The God Who Sees

Sermon for Sunday, June 21, 2020 || Proper 7A || Genesis 21:8-21

Today, I’d like to talk about Hagar. Specifically, I’d like to talk about Hagar’s vision and how God grants us the same capacity for faithful seeing that Hagar has. First, though, you might be wondering who Hagar is. Hagar is an Egyptian servant (or slave) in the household of Abram and Sarai (who during the course of the Genesis story have their names changed to Abraham and Sarah). When God promises Abram that God will give Abram countless descendants, the old couple don’t know what to do. They’ve never had children of their own, and now they’re way too old. Taking God’s promise into her own hands, Sarai offers her servant Hagar to Abram, saying, “It may be that I shall obtain children by her.” (If this sounds eerily like The Handmaid’s Tale, it is.)

Continue reading “The God Who Sees”

Into Your Hands

Sermon for Sunday, May 10, 2020 || Easter 5A || Psalm 31

It really got to me this week – the isolation, the distance. One day, I got home a little before dinnertime. Leah gave me a hug, and I realized it was the first time that day someone had touched me. I had been feeling agitated all day, and in that moment I knew why. My primal need for physical contact had not been met. What a relief it was to go home to someone who would embrace me. Then I thought about all the people, those I know and love and those I don’t know and am still called to love, who haven’t touched another human being in two months. I couldn’t even make it a day! So when I read our lessons for today, one verse of the psalm leapt off the page:

Into your hands I commend my spirit,
for you have redeemed me,
O Lord, O God of truth.

Into your hands. I talk about God’s hands all the time. Every single time I pray for someone who is sick, I end the prayer with, “May God hold you in the palm of God’s hand.” I love to sing the Irish blessing, which ends in a similar fashion: “May God hold you in the hollow of God’s hand.” For a long time, I’ve been inviting other people to see themselves as being held in this loving grip. For some reason, I hadn’t seen myself as being held there. 

Continue reading “Into Your Hands”

Beyond Fear

Sermon for Sunday, December 22, 2019 || Advent 4A || Matthew 1:18-25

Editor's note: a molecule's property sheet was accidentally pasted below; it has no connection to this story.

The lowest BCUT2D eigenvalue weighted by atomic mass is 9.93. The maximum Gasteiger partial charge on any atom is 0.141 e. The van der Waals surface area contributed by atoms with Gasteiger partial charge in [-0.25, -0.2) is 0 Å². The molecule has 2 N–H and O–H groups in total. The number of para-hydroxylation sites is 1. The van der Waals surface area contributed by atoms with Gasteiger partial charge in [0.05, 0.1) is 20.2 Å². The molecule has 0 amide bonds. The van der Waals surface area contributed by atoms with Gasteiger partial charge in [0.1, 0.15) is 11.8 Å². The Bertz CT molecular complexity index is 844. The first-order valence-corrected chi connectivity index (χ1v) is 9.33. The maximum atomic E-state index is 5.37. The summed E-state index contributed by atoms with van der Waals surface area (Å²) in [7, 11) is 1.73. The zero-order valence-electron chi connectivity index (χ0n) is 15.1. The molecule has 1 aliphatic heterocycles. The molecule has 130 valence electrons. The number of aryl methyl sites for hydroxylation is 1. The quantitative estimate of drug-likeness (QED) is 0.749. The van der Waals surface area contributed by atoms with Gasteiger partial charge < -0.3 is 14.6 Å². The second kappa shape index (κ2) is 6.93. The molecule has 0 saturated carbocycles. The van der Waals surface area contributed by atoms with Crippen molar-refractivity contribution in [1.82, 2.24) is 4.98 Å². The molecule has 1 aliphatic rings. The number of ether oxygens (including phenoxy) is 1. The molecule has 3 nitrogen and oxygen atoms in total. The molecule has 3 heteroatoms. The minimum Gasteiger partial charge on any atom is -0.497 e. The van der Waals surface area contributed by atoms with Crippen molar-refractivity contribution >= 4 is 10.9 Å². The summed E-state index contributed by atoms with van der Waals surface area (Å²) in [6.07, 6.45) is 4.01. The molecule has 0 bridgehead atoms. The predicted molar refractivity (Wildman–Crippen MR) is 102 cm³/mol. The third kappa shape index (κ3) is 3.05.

At the end of this sermon, I’m going to talk about the movie Frozen II. But first let’s talk about fear. Whenever an angel of the Lord appears in Holy Scripture, the angel always begins the message for the same four words: “Do not be afraid.” Today’s Gospel lesson is no exception. Mary’s fiancé Joseph has resolved to “dismiss her quietly” because of her pregnancy, but he takes one more night to sleep on the decision. During that night, an angel of the Lord appears to him in a dream and says, “Joseph, son of David, do not be afraid to take Mary as your wife, for the child conceived in her is from the Holy Spirit.”

Do not be afraid to take Mary as your wife. My question is: Why would Joseph be afraid to do this? I can think of many reasons for Joseph’s fear, and I want to talk about three of them this morning. We’ll dispense with the first two quickly because the third is where I really want us to focus.

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Psalm 130, Expanded

Sermon for Sunday, July 1, 2018 || Proper 8B || Psalm 130

Psalm 130 holds a special place in my heart. You all know my father comes up fairly often in my sermons because his nearly 30 years of ordained ministry have had such a profound impact on my own. Psalm 130 is his favorite psalm. I’ve often heard him recount with eloquence and tenderness a moment with God out on the ocean when he felt like the watchmen waiting for the morning. Because Psalm 130 is his favorite, it has become one of mine too. So when the psalm came up in our rotation today, it called out to me, and I’d like to share my thoughts on it with you in the form of a meditation. Continue reading “Psalm 130, Expanded”

I Can Be Love

Sermon for Sunday, February 5, 2017 || Epiphany 5A || Matthew 5:13-20

It’s week five of our sermon series where we’re imagining our way into God’s point of view. Today we were going to talk about God seeing, naming, and celebrating us as enlightened. I’m still going to get to the content of what I planned to say in a bit, but I need to start from a different place today.